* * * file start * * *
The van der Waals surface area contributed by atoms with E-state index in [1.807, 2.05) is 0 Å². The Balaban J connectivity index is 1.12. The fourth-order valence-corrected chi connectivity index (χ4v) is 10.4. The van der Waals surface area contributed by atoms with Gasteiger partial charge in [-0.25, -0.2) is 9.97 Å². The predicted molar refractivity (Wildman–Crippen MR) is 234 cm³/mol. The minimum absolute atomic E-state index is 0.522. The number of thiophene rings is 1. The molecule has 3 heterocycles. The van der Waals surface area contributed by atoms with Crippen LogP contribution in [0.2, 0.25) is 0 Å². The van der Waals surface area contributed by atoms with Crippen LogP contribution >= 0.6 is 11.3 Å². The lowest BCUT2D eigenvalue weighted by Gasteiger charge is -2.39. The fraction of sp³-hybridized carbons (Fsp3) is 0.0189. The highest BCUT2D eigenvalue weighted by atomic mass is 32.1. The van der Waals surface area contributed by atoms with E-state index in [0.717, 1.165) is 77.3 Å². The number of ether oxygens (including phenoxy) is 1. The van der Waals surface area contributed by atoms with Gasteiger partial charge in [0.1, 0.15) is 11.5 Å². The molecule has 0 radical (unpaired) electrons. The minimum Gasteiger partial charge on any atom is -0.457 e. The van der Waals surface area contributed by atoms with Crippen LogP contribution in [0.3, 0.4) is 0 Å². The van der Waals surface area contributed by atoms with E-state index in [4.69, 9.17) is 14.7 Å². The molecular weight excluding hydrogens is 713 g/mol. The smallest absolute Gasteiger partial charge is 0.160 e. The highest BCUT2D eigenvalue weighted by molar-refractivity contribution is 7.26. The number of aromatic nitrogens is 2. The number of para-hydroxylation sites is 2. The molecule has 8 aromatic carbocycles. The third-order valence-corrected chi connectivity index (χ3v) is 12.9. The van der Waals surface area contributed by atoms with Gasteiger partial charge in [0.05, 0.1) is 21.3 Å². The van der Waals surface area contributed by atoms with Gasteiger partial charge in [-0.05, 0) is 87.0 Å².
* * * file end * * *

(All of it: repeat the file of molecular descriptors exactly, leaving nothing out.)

The van der Waals surface area contributed by atoms with E-state index in [1.807, 2.05) is 0 Å². The Balaban J connectivity index is 1.12. The fourth-order valence-corrected chi connectivity index (χ4v) is 10.4. The van der Waals surface area contributed by atoms with Gasteiger partial charge in [-0.25, -0.2) is 9.97 Å². The predicted molar refractivity (Wildman–Crippen MR) is 234 cm³/mol. The minimum absolute atomic E-state index is 0.522. The number of thiophene rings is 1. The molecule has 3 heterocycles. The van der Waals surface area contributed by atoms with Crippen LogP contribution in [0.2, 0.25) is 0 Å². The van der Waals surface area contributed by atoms with Crippen LogP contribution >= 0.6 is 11.3 Å². The lowest BCUT2D eigenvalue weighted by Gasteiger charge is -2.39. The fraction of sp³-hybridized carbons (Fsp3) is 0.0189. The highest BCUT2D eigenvalue weighted by atomic mass is 32.1. The van der Waals surface area contributed by atoms with E-state index in [0.717, 1.165) is 77.3 Å². The number of ether oxygens (including phenoxy) is 1. The van der Waals surface area contributed by atoms with Gasteiger partial charge in [0.1, 0.15) is 11.5 Å². The molecule has 0 radical (unpaired) electrons. The minimum Gasteiger partial charge on any atom is -0.457 e. The van der Waals surface area contributed by atoms with Crippen LogP contribution in [0.3, 0.4) is 0 Å². The van der Waals surface area contributed by atoms with E-state index in [4.69, 9.17) is 14.7 Å². The molecular weight excluding hydrogens is 713 g/mol. The smallest absolute Gasteiger partial charge is 0.160 e. The highest BCUT2D eigenvalue weighted by molar-refractivity contribution is 7.26. The number of aromatic nitrogens is 2. The number of para-hydroxylation sites is 2. The molecule has 8 aromatic carbocycles. The third-order valence-corrected chi connectivity index (χ3v) is 12.9. The van der Waals surface area contributed by atoms with Gasteiger partial charge in [0.05, 0.1) is 21.3 Å². The van der Waals surface area contributed by atoms with Gasteiger partial charge in [-0.05, 0) is 87.0 Å².